Kinder Morgan Canada Ltd. doesn’t have to abide by some bylaws in Burnaby, B.C., as the business starts construction on its controversial Trans Mountain oil pipeline, Canada’s top energy regulator says.
The National Energy Board said Thursday that the company isn’t required to comply with parts of the city’s bylaws over preliminary planning approvals and tree-cutting allows for work at its Burnaby storage terminal and a nearby temporary infrastructure site.
Kinder Morgan had asked the regulator to intervene after it complained about delays obtaining local permits required to proceed with construction on the7.4-billion pipeline. It said the city’s refusal to issue licenses raised “serious issues of authority” and that the firm objected on constitutional grounds.
In a brief statement, the committee said that the decision allows the company to begin work on both sites, “subject to other licenses and authorizations which may be required.”
The choice is a small victory for Kinder Morgan, though the NEB has yet to determine whether to set a special panel to quickly solve future permitting issues in accordance with the firm’s request.
Kinder Morgan has stated it needs clarity on allowing before ramping up spending on the 590,000-barrel-a-day growth, while cautioning that startup could be postponed by at least nine months, past September, 2020.
The business welcomed the decision.
“It strengthens the view that this federally approved project is in the national interest,” Kinder Morgan president Ian Anderson said in a statement.
The City of Burnaby and its mayor, Derek Corrigan, have been vocal opponents of the pipeline and have joined a separate legal challenge in the Federal Court of Appeal that also involves other municipalities, First Nations and environmental groups.
However, Mr. Corrigan has also insisted that the city has just followed its regular permitting process. He said the NEB decision was frustrating, but not surprising.
“It has been clear that the National Energy Board is dedicated to ensuring that these projects proceed and are ready to remove any obstacle that gets in their way,” he said, adding that he is worried this will not be the last example of the NEB predominant his town.
“They say they’re only taking both of these areas and removing Burnaby’s input, and other bylaws need to be obeyed, so that they are not able to proceed with impunity,” he said. “However, it does not bode well for any other bylaws being implemented.”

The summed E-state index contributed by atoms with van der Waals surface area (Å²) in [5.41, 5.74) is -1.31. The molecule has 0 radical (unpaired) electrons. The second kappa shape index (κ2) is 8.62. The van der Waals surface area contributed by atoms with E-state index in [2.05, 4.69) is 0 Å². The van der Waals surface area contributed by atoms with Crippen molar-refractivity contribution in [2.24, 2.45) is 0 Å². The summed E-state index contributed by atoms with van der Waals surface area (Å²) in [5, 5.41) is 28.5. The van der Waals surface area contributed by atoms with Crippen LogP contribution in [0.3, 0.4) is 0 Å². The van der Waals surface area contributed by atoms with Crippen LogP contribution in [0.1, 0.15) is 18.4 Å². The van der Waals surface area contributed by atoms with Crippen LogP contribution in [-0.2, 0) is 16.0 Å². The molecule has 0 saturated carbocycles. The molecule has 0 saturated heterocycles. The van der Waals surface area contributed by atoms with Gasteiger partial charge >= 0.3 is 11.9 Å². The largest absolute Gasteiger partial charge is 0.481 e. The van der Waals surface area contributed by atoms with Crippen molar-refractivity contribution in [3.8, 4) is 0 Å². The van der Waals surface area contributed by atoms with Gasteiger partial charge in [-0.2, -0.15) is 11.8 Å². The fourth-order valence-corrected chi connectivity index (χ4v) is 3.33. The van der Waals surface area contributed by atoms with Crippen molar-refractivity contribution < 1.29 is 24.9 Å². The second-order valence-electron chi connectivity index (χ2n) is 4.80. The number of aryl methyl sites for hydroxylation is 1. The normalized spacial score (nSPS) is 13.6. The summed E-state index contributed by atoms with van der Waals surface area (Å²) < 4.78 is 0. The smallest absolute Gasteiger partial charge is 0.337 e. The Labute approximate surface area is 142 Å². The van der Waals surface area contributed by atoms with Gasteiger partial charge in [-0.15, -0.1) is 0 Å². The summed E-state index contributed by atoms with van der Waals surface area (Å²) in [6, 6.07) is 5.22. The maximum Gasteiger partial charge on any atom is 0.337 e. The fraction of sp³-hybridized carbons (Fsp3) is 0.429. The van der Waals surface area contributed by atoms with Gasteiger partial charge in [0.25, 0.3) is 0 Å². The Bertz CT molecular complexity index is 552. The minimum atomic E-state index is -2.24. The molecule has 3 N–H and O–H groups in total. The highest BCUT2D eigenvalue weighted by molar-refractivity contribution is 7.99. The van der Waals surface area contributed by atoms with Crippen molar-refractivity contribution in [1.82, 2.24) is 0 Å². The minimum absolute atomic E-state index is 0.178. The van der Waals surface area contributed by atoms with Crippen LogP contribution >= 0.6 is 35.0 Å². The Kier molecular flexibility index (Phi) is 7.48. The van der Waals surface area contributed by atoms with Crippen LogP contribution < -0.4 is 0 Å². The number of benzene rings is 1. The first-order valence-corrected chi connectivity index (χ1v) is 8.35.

He said the city is awaiting the board’s full reasons to estimate the effects of the decision before considering whether to appeal.
Alberta Premier Rachel Notley, whose administration has intervened in the NEB hearings in addition to the Federal Court of Appeal case, said the ruling was a fantastic step forward.
“It probably means that the NEB has accepted our argument that this is a job that’s in the national interest and, because of this, we can not have human jurisdictions interfering with it,” Ms. Notley told reporters in Edmonton.
Ms. Notley’s support for the pipeline has put her at odds with her NDP counterparts in B.C., where the ruling New Democrats came to power earlier this year on a promise to do what they could to obstruct the project.
B.C. Environment Minister George Heyman said that he had been “shocked” by the NEB judgment.
“And honestly, on behalf of British Columbians, I am angry,” he explained in an interview.
“The NEB put a condition on Kinder Morgan’s job they needed to get permits from local authorities. They have now changed their particular requirements for this project. That’s precisely the sort of interference and one-sidedness within this process that led us into the Federal Court of Appeal to combat this project.”
Mr. Heyman noted that the growth still needs more than 1,000 licenses from the B.C. authorities, and he is worried how the NEB will manage subsequent permitting disputes.
With a report from James Keller in Vancouver